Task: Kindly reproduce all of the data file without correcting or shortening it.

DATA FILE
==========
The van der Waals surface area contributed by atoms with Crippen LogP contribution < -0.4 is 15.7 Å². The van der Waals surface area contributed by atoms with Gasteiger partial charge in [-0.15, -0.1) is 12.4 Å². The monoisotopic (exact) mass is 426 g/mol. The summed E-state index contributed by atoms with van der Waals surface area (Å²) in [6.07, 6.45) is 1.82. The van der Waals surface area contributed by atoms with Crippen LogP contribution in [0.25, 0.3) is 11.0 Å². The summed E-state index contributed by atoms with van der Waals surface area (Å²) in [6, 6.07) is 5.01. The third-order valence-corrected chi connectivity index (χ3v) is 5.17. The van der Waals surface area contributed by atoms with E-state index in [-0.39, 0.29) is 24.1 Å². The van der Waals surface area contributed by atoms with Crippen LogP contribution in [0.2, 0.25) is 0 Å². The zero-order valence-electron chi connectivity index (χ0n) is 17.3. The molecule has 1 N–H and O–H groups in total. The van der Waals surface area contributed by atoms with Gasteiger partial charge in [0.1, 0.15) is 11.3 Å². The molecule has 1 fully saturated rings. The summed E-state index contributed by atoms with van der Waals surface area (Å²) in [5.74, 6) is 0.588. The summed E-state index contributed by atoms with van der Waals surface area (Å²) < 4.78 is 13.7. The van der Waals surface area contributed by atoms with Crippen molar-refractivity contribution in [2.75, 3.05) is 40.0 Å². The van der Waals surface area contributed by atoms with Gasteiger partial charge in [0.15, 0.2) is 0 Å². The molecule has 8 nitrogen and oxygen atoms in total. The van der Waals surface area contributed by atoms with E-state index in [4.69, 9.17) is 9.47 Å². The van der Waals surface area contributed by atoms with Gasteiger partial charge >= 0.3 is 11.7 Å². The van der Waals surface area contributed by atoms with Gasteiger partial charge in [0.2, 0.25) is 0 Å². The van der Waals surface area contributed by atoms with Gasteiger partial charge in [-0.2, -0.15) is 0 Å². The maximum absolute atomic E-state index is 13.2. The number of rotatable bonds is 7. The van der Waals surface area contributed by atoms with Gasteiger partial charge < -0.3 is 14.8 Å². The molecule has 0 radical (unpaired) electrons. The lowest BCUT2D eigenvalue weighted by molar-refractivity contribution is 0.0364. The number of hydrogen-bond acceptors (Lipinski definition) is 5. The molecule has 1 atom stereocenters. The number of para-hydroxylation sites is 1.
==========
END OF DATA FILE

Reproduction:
The van der Waals surface area contributed by atoms with Crippen LogP contribution < -0.4 is 15.7 Å². The van der Waals surface area contributed by atoms with Gasteiger partial charge in [-0.15, -0.1) is 12.4 Å². The monoisotopic (exact) mass is 426 g/mol. The summed E-state index contributed by atoms with van der Waals surface area (Å²) in [6.07, 6.45) is 1.82. The van der Waals surface area contributed by atoms with Crippen LogP contribution in [0.25, 0.3) is 11.0 Å². The summed E-state index contributed by atoms with van der Waals surface area (Å²) in [6, 6.07) is 5.01. The third-order valence-corrected chi connectivity index (χ3v) is 5.17. The van der Waals surface area contributed by atoms with E-state index in [-0.39, 0.29) is 24.1 Å². The van der Waals surface area contributed by atoms with Crippen LogP contribution in [0.2, 0.25) is 0 Å². The zero-order valence-electron chi connectivity index (χ0n) is 17.3. The molecule has 1 N–H and O–H groups in total. The van der Waals surface area contributed by atoms with Gasteiger partial charge in [0.1, 0.15) is 11.3 Å². The molecule has 1 fully saturated rings. The summed E-state index contributed by atoms with van der Waals surface area (Å²) in [5.74, 6) is 0.588. The summed E-state index contributed by atoms with van der Waals surface area (Å²) < 4.78 is 13.7. The van der Waals surface area contributed by atoms with Crippen molar-refractivity contribution in [2.75, 3.05) is 40.0 Å². The van der Waals surface area contributed by atoms with Gasteiger partial charge in [0.15, 0.2) is 0 Å². The molecule has 8 nitrogen and oxygen atoms in total. The van der Waals surface area contributed by atoms with E-state index in [4.69, 9.17) is 9.47 Å². The van der Waals surface area contributed by atoms with Gasteiger partial charge >= 0.3 is 11.7 Å². The van der Waals surface area contributed by atoms with Gasteiger partial charge in [0.2, 0.25) is 0 Å². The van der Waals surface area contributed by atoms with Gasteiger partial charge in [-0.2, -0.15) is 0 Å². The maximum absolute atomic E-state index is 13.2. The number of rotatable bonds is 7. The van der Waals surface area contributed by atoms with Gasteiger partial charge < -0.3 is 14.8 Å². The molecule has 0 radical (unpaired) electrons. The lowest BCUT2D eigenvalue weighted by molar-refractivity contribution is 0.0364. The number of hydrogen-bond acceptors (Lipinski definition) is 5. The molecule has 1 atom stereocenters. The number of para-hydroxylation sites is 1.